Mohamed Morsi, Ahmed Shafiq Enter Egypt’s Presidential Runoff
Muslim Brotherhood candidate Mohamed Morsi is expected to face former prime minister Ahmed Shafiq in the presidential runoffs after the first round of elections, held on Wednesday and Thursday, in which participated thirteen candidates.
On Friday, it became clear that while many Egyptians cast their votes for the Islamist candidate, some of them voted for a secularist leader, who poses as a man capable of installing order in a society dominated by chaos after the fall of the regime of Hosni Mubarak.
Ahmed Shafiq, former prime minister during the last days of the Mubarak regime, has been disqualified on that ground last month, as a new law preventing the cronies of Mubarak regime were banned from participating in elections for public offices.
As it became clear that Shafiq was no crony of the former regime and that he had taken office at the end of it, he was reinstated and allowed to compete, and campaign with a message that is addressing the people who are troubled by the new changes made in their country by the fall of the regime.
His law and order message is said to have helped him overtake the two candidates considered favorites before the ballots, Amr Moussa, former foreign minister and secretary general of the Arab League, and Abdel Moneim Aboul Fotouh, an Islamist and liberal who broke off with the Muslim Brotherhood.
Moussa had been considered a potential winner of the elections for most of the campaign, but his popularity sank before the one of Shafiq days before the vote, as he promised them to “save Egypt from the dark forces,” referring to the Islamists and especially to the Muslim Brotherhood.
Moussa was deemed by the analysts as the representative of those Egyptians who valued the Western values and way of life. Shafiq is said to have outpassed him because he was very vocal in promising the end of the old order and the return of a second revolution, if he got elected.
Fotouh, who had enlisted the support of iconic Mohamed ElBaradei, the great absent in this race, was the one to have challenged the right of the Muslim Brotherhood to claim itself as the voice of the political Islam.
He promised to put an end to the culture-war dichotomies of the Egyptian and Arab politics and was prejudiced by the alliance between the Brotherhood youth, the salafis and the leftists and liberals.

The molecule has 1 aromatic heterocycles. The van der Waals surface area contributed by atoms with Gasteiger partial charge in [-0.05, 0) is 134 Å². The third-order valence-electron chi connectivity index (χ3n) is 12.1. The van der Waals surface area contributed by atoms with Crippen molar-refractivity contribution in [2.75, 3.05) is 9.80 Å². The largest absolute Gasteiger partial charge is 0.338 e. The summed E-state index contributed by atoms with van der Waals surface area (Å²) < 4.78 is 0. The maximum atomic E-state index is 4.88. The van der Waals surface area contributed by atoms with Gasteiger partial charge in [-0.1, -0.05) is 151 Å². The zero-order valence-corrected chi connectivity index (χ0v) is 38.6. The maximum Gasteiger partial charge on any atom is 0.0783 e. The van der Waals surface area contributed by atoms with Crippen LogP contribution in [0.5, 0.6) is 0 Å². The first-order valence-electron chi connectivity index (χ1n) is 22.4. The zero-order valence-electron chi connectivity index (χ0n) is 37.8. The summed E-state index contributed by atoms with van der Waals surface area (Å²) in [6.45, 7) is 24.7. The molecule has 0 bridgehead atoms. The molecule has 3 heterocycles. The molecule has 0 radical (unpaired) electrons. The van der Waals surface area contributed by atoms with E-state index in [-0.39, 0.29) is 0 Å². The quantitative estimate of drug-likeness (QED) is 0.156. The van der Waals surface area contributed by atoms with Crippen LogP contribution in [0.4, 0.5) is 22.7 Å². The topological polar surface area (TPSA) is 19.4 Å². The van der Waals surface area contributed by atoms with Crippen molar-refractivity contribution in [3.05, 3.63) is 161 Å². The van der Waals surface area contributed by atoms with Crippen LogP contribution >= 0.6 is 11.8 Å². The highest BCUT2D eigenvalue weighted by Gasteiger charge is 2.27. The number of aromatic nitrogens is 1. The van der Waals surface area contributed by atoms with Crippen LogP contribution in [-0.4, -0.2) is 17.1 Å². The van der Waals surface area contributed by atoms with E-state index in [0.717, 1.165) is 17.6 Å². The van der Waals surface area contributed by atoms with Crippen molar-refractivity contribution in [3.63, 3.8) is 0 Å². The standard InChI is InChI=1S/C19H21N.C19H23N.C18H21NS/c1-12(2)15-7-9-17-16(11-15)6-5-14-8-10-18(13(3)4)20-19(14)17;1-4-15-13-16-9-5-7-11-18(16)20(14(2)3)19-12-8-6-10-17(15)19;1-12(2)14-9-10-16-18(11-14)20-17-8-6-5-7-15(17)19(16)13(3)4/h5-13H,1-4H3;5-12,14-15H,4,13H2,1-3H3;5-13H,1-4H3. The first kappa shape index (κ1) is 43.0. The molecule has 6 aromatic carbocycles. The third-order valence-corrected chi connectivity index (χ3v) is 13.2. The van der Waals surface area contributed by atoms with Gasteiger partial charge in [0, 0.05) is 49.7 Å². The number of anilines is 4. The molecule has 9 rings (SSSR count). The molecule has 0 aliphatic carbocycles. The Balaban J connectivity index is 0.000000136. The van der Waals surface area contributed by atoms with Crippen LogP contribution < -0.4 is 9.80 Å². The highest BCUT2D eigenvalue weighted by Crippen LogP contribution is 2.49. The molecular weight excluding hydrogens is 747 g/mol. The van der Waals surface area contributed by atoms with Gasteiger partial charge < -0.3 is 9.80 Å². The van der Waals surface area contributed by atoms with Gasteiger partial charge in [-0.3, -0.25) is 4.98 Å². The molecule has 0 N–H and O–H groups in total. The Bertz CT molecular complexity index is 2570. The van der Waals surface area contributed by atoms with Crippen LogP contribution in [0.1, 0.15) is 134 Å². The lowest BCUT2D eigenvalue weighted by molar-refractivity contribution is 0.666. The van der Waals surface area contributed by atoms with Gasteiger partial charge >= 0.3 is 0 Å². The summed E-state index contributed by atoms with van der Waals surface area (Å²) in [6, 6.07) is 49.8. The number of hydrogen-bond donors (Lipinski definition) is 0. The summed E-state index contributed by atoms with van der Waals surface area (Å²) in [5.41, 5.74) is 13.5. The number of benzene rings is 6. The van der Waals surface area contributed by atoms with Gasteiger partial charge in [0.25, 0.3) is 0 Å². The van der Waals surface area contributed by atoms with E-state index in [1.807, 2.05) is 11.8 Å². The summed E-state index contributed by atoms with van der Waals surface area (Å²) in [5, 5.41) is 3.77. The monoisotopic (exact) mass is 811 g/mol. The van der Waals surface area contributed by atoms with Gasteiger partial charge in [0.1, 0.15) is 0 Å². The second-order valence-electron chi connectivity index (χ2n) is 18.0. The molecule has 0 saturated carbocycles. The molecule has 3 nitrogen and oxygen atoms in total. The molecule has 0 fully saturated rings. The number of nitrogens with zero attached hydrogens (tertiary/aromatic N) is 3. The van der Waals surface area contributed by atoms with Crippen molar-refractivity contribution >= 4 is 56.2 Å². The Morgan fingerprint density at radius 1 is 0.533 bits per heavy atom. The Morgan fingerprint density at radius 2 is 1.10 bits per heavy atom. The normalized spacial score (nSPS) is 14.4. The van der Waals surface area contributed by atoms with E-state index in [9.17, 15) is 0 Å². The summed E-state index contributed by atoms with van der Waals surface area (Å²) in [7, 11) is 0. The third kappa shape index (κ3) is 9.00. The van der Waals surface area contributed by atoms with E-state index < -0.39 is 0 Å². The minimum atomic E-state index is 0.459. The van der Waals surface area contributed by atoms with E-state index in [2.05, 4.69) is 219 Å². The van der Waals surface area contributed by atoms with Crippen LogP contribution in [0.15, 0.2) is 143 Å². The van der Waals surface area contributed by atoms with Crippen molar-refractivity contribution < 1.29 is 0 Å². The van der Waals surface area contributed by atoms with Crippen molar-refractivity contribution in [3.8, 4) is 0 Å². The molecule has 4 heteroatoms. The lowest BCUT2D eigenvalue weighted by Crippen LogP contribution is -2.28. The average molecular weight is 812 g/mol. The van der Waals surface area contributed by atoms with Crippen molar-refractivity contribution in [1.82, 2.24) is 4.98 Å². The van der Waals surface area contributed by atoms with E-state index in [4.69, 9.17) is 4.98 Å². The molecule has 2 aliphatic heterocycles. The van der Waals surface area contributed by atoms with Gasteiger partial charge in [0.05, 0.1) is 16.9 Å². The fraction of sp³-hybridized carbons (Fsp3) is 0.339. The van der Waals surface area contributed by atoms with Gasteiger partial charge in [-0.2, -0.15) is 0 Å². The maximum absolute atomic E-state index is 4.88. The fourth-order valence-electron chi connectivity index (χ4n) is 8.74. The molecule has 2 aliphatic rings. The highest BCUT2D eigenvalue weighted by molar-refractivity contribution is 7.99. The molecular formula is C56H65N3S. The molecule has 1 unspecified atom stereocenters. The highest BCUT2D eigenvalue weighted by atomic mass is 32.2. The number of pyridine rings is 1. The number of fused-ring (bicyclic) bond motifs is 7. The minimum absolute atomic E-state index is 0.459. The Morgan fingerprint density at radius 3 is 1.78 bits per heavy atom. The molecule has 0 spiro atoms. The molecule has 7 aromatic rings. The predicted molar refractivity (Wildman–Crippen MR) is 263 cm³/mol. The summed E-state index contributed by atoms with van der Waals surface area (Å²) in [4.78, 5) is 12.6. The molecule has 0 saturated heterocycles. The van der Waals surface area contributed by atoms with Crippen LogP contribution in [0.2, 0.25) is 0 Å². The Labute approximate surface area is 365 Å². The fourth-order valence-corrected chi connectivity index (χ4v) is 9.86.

He accepted the backing of the salafists thereby losing the one of some of the liberals and leftists who shifted to a Socialist candidate, causing him to come in third, according to most tallies. The Socialist Hamdeen Sabahi collected the votes of those who voted both against the Islamist and the Mubarak cronies. He promised heavy taxes on the rich, more subsidies to the poor, a more involved state in the economy, and the end of the spirit of „camp Davis” accord with Israel.
Fotouh and Sabahi collected more votes taken together than Morsi or Shafiq, but neither of them will enter the runoff in June.
Mohamed Morsi had to turn his stance right to a more radical discourse in order to portray himself as the only Islamist in the race and the one who produces by his political program a distillation of the Islam itself. Thus, he had to participate in rallies which called for the enforcement of the Islamic law and supported the salafis.
This shift to radical Islamism may cost the Muslim Brotherhood candidate, as he can no longer project the image of centrist and moderate Islamist, causing the Christian Copts, who make 10 percent of the population, to vote for Shafiq in a bid to oppose an Islamist leader.
The Christians have instituted a lay committee to decide what is to become of their vote and they decided to offer it to Shafiq after considering whether they should give it to him or to Moussa. The fact that he has a military background offered them more confidence that he could deal with the security problems of the country.
New York Times reports that the fear of Islamism was stronger amid the Christians than the reluctance to vote someone connected to the army, after the army killed dozens in the protests a few months ago.
They said that there was no conspiracy of the military against the Christian Copts only a chaos which the military could not handle at the time. The generals have blamed the killings on the Copts who, in their opinion, scared the military.
The turnout for the vote is estimated to 50 million eligible people, who voted in orderly fashion without serious abuses reported. The runoff is expected to be held on June 16 and 17.11